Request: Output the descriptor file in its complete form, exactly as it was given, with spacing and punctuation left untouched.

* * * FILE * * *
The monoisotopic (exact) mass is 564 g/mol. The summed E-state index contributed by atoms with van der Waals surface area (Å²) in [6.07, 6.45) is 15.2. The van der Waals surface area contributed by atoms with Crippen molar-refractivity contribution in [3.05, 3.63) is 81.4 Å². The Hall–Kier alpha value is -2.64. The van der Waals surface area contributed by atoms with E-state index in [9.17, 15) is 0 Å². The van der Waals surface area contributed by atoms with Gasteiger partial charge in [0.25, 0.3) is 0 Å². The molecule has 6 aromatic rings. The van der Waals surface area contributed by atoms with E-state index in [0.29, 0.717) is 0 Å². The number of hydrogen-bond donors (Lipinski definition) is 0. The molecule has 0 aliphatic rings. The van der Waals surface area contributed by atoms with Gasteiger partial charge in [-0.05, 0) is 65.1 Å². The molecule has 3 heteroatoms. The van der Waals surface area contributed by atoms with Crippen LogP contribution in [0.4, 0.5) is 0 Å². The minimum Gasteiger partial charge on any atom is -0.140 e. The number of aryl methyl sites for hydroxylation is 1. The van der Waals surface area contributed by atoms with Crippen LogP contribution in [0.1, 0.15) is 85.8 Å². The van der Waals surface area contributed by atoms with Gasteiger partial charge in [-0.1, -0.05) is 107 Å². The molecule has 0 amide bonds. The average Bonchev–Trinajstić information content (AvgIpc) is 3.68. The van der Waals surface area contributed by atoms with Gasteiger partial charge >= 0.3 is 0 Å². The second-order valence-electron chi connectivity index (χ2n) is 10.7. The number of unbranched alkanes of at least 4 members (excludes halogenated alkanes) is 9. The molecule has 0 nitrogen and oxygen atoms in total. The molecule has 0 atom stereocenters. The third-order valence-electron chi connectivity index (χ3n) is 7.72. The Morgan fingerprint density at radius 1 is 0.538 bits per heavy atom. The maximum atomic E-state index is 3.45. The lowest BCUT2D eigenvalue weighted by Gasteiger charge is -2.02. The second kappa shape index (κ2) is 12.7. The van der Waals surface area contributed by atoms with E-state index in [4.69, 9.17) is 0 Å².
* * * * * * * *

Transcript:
The monoisotopic (exact) mass is 564 g/mol. The summed E-state index contributed by atoms with van der Waals surface area (Å²) in [6.07, 6.45) is 15.2. The van der Waals surface area contributed by atoms with Crippen molar-refractivity contribution in [3.05, 3.63) is 81.4 Å². The Hall–Kier alpha value is -2.64. The van der Waals surface area contributed by atoms with E-state index in [9.17, 15) is 0 Å². The van der Waals surface area contributed by atoms with Gasteiger partial charge in [0.25, 0.3) is 0 Å². The molecule has 6 aromatic rings. The van der Waals surface area contributed by atoms with E-state index in [0.29, 0.717) is 0 Å². The number of hydrogen-bond donors (Lipinski definition) is 0. The molecule has 0 aliphatic rings. The van der Waals surface area contributed by atoms with Gasteiger partial charge in [-0.05, 0) is 65.1 Å². The molecule has 3 heteroatoms. The van der Waals surface area contributed by atoms with Crippen LogP contribution in [0.4, 0.5) is 0 Å². The minimum Gasteiger partial charge on any atom is -0.140 e. The number of aryl methyl sites for hydroxylation is 1. The van der Waals surface area contributed by atoms with Crippen LogP contribution in [0.1, 0.15) is 85.8 Å². The van der Waals surface area contributed by atoms with Gasteiger partial charge in [-0.1, -0.05) is 107 Å². The molecule has 0 amide bonds. The average Bonchev–Trinajstić information content (AvgIpc) is 3.68. The van der Waals surface area contributed by atoms with Gasteiger partial charge >= 0.3 is 0 Å². The second-order valence-electron chi connectivity index (χ2n) is 10.7. The number of unbranched alkanes of at least 4 members (excludes halogenated alkanes) is 9. The molecule has 0 nitrogen and oxygen atoms in total. The molecule has 0 atom stereocenters. The third-order valence-electron chi connectivity index (χ3n) is 7.72. The Morgan fingerprint density at radius 1 is 0.538 bits per heavy atom. The maximum atomic E-state index is 3.45. The lowest BCUT2D eigenvalue weighted by Gasteiger charge is -2.02. The second kappa shape index (κ2) is 12.7. The van der Waals surface area contributed by atoms with E-state index in [4.69, 9.17) is 0 Å².